This normalization was made possible by Madrid’s decision to show its support for Morocco’s autonomy plan for Western Sahara.
Spain and Morocco are committed “Open a new stage” Their relations have been suspended for a year, after Madrid backed down on the Western Sahara issue, during a visit by Prime Minister Pedro Sanchez Thursday, April 7th, to Rabat.
“We agreed to define a sustainable and ambitious roadmap,” Sanchez told reporters, calling those interviews “Historic moment”. King Mohammed VI, accompanied by Foreign Minister Jose Manuel Alpars, received the head of the Spanish government before the Ramadan Iftar in his honor. A sign of the importance of his visit in the eyes of Moroccans. In a joint declaration, the Moroccan King and the Spanish Prime Minister agreed“The inauguration of an unprecedented stage in the relations between the two countries”.
This normalization was made possible by Madrid’s decision to show its support for Morocco’s autonomy plan for Western Sahara. Spain “Recognizes the importance of the Sahara issue for Morocco, as well as Morocco’s serious and credible efforts within the framework of the United Nations to find a mutually acceptable solution.”notes the joint statement. “As such, Spain considers the Moroccan initiative for autonomy, which was presented in 2007, to be the most dangerous, realistic and credible basis for resolving this conflict.”reaffirms the document.
Abandoning the “historic” position
A few hours before his arrival in Rabat, the socialist prime minister suffered a setback in the Spanish Chamber of Deputies, who denounced the abdication of the post. “Historical” Madrid’s neutrality towards the former Spanish colony. The conflict in Western Sahara – a vast desert region rich in phosphates and waters full of fish – has pitted Morocco against the Sahrawi separatists of the Polisario Front, backed by Algeria, for decades. While Rabat calls for an autonomy situation under Moroccan sovereignty, the Polisario calls for a referendum for self-determination under the auspices of the United Nations.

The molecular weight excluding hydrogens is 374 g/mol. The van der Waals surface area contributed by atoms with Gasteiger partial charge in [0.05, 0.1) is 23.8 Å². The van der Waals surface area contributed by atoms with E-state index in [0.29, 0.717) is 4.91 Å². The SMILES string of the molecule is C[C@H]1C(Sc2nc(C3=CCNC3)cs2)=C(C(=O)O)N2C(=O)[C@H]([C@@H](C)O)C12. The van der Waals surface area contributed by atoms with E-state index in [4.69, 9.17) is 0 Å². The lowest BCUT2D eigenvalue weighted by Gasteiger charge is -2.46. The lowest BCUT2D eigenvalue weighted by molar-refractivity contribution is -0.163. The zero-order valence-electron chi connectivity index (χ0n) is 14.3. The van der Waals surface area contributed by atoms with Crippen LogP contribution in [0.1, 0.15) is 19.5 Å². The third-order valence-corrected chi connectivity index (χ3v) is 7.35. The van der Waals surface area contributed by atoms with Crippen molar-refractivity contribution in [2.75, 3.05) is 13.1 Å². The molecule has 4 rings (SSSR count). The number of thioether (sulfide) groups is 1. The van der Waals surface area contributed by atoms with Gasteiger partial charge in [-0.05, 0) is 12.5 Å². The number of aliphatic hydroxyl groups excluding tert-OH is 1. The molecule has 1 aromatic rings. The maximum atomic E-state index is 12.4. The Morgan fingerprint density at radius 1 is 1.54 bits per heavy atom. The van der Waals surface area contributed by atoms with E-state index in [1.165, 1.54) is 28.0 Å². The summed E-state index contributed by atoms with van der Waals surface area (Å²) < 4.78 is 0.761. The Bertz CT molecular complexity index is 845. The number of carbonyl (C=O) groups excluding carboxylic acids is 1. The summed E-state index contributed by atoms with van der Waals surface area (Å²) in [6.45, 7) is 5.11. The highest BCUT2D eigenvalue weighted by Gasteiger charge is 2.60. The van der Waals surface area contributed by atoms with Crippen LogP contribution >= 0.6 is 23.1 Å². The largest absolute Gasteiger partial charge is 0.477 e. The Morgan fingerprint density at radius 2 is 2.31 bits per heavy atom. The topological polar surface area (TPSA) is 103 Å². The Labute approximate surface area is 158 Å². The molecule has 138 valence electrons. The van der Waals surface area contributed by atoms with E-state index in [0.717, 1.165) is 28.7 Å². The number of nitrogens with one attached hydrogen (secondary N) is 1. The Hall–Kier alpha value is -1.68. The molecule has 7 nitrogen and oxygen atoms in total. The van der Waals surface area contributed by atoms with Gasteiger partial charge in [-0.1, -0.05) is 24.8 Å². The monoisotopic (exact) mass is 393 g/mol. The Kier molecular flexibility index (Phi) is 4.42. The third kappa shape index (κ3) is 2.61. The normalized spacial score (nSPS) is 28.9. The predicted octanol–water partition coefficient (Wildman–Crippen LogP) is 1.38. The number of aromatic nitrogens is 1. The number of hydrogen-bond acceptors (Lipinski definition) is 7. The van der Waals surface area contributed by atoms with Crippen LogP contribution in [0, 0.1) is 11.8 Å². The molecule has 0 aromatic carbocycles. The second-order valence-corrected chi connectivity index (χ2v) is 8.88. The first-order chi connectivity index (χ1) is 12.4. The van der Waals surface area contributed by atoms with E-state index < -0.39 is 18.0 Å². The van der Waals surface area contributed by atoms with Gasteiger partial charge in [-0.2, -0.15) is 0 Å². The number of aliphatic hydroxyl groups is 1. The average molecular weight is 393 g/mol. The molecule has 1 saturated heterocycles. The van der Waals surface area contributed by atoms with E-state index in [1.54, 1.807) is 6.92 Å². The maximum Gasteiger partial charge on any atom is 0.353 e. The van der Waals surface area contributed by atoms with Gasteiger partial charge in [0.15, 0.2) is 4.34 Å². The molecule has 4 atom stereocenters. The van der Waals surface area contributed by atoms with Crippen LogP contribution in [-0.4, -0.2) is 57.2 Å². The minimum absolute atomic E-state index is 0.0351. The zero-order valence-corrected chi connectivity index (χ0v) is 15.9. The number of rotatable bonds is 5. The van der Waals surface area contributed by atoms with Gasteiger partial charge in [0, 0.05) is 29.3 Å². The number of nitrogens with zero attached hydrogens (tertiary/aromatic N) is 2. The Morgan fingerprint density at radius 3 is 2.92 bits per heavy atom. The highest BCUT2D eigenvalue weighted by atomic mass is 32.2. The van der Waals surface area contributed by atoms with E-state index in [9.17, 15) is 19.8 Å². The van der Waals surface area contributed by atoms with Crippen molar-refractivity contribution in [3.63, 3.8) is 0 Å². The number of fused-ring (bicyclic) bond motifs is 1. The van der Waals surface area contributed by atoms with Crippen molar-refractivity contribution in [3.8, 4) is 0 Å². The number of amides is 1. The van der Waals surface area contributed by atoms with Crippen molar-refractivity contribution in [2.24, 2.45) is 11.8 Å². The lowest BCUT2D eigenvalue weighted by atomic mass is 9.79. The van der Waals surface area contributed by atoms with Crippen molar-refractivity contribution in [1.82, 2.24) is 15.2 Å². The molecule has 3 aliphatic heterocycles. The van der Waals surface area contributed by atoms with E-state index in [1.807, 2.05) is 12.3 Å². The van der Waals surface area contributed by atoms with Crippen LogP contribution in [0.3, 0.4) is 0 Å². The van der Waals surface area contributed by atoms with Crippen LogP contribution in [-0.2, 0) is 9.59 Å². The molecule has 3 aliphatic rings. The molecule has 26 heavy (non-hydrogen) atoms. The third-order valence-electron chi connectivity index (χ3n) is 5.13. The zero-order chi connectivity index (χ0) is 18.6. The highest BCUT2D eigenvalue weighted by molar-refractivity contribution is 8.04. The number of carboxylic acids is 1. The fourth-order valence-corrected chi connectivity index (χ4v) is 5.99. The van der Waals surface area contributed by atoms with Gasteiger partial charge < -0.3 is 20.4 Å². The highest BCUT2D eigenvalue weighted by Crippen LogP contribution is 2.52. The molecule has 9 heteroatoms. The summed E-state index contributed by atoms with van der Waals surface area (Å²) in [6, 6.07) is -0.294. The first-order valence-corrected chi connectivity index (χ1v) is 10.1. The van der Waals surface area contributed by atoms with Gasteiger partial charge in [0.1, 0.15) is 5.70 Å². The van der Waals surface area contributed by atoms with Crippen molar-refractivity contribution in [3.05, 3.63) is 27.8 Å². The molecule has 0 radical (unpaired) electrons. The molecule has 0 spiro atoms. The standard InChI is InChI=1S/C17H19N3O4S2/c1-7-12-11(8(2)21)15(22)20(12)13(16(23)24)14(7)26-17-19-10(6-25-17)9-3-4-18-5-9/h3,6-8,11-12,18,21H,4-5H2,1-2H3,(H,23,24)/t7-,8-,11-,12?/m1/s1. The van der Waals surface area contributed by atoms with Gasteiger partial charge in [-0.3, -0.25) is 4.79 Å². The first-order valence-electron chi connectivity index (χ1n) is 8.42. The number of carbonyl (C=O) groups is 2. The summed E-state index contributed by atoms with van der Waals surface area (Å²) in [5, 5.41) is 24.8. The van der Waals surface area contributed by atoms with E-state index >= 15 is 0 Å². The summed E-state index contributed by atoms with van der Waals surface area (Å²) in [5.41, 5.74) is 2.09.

If Pedro Sanchez refutes any idea “turn” In this file, he denied his left-wing allies and the right-wing opposition, as well as the Polisario and Algeria, the supplier of gas to Spain. Algerian daily to express denounce Thursday “Sanchez’s dangerous game has exacerbated tensions in the region”.
The Spanish leader was visited at the invitation of King Mohammed VI As part of a new partnership between the two neighboring kingdoms, which put an end to a deep diplomatic crisis. “One of the first goals will be to restore the movement of goods and merchandise at the border crossings of Ceuta and Melilla”The Spanish enclaves located on the northern coast of Morocco, Pedro Sanchez said after his brief visit. Morocco halted this cross-border trade, which is considered smuggling, in 2019. “We will move forward with the gradual reopening of the border crossings, to ensure an orderly flow of people (…) and goods will also be traded normally”the Spanish leader promised. “Maritime passenger links between the two countries will be restored immediately and gradually.” Until the full opening, the statement details.
A high-level meeting between the two governments is scheduled before the end of the year to implement the “road map” set in Rabat. in between ‘Areas of common interest’she “reactivate” Cooperation in the field of migration and delimitation of marine areas on the Atlantic coast. Working groups will be created to handle these sensitive files. Also among the priorities: economic exchange – Spain is Morocco’s first trading partner – and cooperation in the field of energy, especially after Algeria closed the Maghreb-European gas pipeline (GME) but also industrial and cultural.
For Madrid, the main purpose of restoring relations with Rabat is to ensure its “cooperation” in controlling illegal immigration, while Morocco, from which most immigrants leave for Spain, has been regularly accused, by many observers, of using them as leverage. . The Spanish government also hopes that Rabat will ease its claim to the enclaves of Ceuta and Melilla. But many analysts warn that there are no real guarantees Spain will get from Morocco.